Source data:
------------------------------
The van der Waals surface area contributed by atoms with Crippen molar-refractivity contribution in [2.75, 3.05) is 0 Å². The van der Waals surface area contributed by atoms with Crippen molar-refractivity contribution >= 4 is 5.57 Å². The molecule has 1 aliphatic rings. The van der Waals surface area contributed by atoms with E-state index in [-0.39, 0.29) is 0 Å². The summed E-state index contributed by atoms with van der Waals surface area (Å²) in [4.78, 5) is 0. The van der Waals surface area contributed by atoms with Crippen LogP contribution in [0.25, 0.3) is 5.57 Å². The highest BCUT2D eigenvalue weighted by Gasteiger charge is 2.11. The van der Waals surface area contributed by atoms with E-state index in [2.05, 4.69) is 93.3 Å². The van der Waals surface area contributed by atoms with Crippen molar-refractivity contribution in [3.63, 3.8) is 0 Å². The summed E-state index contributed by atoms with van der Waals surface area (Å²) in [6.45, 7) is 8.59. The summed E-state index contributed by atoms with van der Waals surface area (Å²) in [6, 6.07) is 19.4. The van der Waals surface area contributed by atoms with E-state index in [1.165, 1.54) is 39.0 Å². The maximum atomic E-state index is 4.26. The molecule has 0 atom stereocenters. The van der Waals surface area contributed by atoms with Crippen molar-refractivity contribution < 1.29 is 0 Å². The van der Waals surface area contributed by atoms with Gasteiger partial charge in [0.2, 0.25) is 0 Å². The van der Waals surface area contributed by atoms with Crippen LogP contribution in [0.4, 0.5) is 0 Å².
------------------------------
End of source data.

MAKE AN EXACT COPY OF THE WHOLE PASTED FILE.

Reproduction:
The van der Waals surface area contributed by atoms with Crippen molar-refractivity contribution in [2.75, 3.05) is 0 Å². The van der Waals surface area contributed by atoms with Crippen molar-refractivity contribution >= 4 is 5.57 Å². The molecule has 1 aliphatic rings. The van der Waals surface area contributed by atoms with E-state index in [-0.39, 0.29) is 0 Å². The summed E-state index contributed by atoms with van der Waals surface area (Å²) in [4.78, 5) is 0. The van der Waals surface area contributed by atoms with Crippen LogP contribution in [0.25, 0.3) is 5.57 Å². The highest BCUT2D eigenvalue weighted by Gasteiger charge is 2.11. The van der Waals surface area contributed by atoms with E-state index in [2.05, 4.69) is 93.3 Å². The van der Waals surface area contributed by atoms with Crippen molar-refractivity contribution in [3.63, 3.8) is 0 Å². The summed E-state index contributed by atoms with van der Waals surface area (Å²) in [6.45, 7) is 8.59. The summed E-state index contributed by atoms with van der Waals surface area (Å²) in [6, 6.07) is 19.4. The van der Waals surface area contributed by atoms with E-state index in [1.165, 1.54) is 39.0 Å². The maximum atomic E-state index is 4.26. The molecule has 0 atom stereocenters. The van der Waals surface area contributed by atoms with Crippen molar-refractivity contribution < 1.29 is 0 Å². The van der Waals surface area contributed by atoms with Gasteiger partial charge in [0.2, 0.25) is 0 Å². The van der Waals surface area contributed by atoms with Crippen LogP contribution in [0.4, 0.5) is 0 Å².